All I know is my 20 year old GP4's that are less aero less stiff and weigh more than my 32mm Alu Clinches still feel good (Though I admit 95% of my racing and training is on the Clinchers) and my Xmas wheels and new race wheels are Carbon Tubs (Reynolds DVT's :D)
 
Sep 9, 2009
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A somewhat related question to using tubular tape and glue at the same time.

For next cross season I was planning on running tubulars and, when checking online for any specific mounting requirements, found all of the tutorials using both glue and tape. In this thread that was mentioned to be a bad thing. So is there something different about cross tubular mounting that you need to have both?
 
Mar 13, 2009
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Can't really say but I do remember that you shouldn't mix glue types (brands) based on potential compatability issues. Maybe the same thing?
This could be a wives tale but it is something that I have always done because I was told too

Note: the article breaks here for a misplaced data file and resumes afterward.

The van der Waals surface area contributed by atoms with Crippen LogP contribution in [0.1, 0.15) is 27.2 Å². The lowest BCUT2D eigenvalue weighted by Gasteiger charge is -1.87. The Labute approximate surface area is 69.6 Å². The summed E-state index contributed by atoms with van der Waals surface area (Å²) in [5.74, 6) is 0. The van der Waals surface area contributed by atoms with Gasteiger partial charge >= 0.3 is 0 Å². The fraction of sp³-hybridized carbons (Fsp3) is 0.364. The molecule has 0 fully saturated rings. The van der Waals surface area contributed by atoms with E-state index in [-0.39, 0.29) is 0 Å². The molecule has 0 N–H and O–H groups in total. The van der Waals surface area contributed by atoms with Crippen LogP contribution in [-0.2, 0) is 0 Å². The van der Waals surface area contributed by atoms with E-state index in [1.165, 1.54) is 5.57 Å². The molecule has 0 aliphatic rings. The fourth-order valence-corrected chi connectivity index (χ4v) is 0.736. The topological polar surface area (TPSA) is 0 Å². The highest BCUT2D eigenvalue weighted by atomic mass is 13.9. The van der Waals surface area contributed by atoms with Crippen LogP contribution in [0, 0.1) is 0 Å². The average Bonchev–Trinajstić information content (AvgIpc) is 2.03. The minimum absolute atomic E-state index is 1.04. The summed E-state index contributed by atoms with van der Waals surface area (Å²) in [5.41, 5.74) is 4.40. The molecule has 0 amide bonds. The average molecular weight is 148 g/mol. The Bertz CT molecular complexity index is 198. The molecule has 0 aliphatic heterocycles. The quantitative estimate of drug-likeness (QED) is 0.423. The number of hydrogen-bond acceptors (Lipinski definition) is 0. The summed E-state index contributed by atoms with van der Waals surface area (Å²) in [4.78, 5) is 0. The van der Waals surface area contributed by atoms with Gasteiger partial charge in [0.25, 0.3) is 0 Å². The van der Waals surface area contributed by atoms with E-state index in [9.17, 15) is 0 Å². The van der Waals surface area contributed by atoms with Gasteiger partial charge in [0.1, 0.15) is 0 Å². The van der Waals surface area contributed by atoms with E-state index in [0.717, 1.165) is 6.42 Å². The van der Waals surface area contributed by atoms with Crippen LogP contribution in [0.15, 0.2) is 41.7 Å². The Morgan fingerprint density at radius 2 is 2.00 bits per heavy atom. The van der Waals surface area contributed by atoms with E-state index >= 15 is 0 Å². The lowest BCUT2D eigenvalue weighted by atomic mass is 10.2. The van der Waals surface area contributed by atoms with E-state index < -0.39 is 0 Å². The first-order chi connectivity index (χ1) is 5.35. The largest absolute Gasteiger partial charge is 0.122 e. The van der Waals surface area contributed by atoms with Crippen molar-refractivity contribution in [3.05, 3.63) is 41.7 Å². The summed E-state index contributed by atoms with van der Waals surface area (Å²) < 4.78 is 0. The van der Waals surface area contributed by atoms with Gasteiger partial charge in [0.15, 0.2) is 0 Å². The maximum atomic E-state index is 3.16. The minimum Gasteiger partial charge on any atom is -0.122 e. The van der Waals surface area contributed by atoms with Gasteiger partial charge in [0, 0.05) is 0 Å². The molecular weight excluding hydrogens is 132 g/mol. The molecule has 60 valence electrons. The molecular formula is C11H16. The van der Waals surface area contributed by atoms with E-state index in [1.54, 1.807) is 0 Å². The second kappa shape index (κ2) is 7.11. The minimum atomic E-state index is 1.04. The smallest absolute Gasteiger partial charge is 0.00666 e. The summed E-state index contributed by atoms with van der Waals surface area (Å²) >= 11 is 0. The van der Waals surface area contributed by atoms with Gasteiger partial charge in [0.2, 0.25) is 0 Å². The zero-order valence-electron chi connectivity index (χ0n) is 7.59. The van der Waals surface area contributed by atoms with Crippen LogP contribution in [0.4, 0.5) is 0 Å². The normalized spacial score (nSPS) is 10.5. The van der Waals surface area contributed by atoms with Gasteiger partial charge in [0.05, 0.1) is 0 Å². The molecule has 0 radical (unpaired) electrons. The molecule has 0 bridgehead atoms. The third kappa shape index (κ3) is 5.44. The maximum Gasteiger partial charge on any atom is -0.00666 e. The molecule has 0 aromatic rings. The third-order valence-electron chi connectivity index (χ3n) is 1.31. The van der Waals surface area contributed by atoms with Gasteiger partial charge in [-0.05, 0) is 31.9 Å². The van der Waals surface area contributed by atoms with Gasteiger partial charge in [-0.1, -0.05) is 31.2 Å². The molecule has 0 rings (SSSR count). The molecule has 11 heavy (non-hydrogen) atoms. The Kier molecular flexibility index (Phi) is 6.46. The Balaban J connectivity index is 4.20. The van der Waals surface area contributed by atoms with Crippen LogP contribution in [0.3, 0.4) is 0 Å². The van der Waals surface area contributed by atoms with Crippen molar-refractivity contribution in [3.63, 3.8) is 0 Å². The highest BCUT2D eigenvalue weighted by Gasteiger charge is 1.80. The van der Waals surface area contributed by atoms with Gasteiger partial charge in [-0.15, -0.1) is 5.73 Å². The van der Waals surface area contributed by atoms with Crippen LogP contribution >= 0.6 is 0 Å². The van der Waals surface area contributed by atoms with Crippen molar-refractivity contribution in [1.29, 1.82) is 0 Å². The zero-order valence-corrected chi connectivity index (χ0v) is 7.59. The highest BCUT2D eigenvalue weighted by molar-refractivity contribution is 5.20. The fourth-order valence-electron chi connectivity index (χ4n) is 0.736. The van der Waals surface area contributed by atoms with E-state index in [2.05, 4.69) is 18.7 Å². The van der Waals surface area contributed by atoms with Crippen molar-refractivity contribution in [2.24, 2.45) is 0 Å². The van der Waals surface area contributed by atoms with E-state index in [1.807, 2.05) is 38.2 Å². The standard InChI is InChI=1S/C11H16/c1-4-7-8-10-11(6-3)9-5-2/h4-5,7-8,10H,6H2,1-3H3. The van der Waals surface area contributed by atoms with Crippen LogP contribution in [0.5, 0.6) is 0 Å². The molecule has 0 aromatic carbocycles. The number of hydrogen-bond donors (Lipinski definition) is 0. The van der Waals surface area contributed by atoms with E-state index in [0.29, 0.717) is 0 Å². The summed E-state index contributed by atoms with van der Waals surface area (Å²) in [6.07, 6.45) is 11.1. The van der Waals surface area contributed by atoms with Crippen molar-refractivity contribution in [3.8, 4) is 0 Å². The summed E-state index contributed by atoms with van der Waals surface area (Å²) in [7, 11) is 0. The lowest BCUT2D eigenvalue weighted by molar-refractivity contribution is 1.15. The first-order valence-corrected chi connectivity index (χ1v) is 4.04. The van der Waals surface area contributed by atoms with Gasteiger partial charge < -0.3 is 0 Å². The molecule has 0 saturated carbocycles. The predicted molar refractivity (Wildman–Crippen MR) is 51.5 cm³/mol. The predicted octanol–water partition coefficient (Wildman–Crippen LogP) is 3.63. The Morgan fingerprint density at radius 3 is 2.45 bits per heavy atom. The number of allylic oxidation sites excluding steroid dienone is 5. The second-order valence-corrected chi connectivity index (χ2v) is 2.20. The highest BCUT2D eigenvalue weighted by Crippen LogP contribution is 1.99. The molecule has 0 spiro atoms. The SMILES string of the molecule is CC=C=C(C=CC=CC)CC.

Mar 13, 2009
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Tubular recommendations

Actually I am going to throw something else out there for people to give their opinions on
Which tyre do people recommend?

I have always used Conti's, (lately Competition 22's), I am happy enough with them but I honestly don't know because I haven't tried much else

What about others, people make your opinions known, subjectiveness is acceptable!
Thinking Dugast, Schwalbe, Veloflex, Vittoria, Tufo, FMB, Vredestein anything, BUT it needs to be a good road race tyre, it is for my new Carbon wheels, I have thrown some old tyres on just so I could ride them, but I need a new set because a the others are shagged spares that should have been thrown out, definately not race worthy.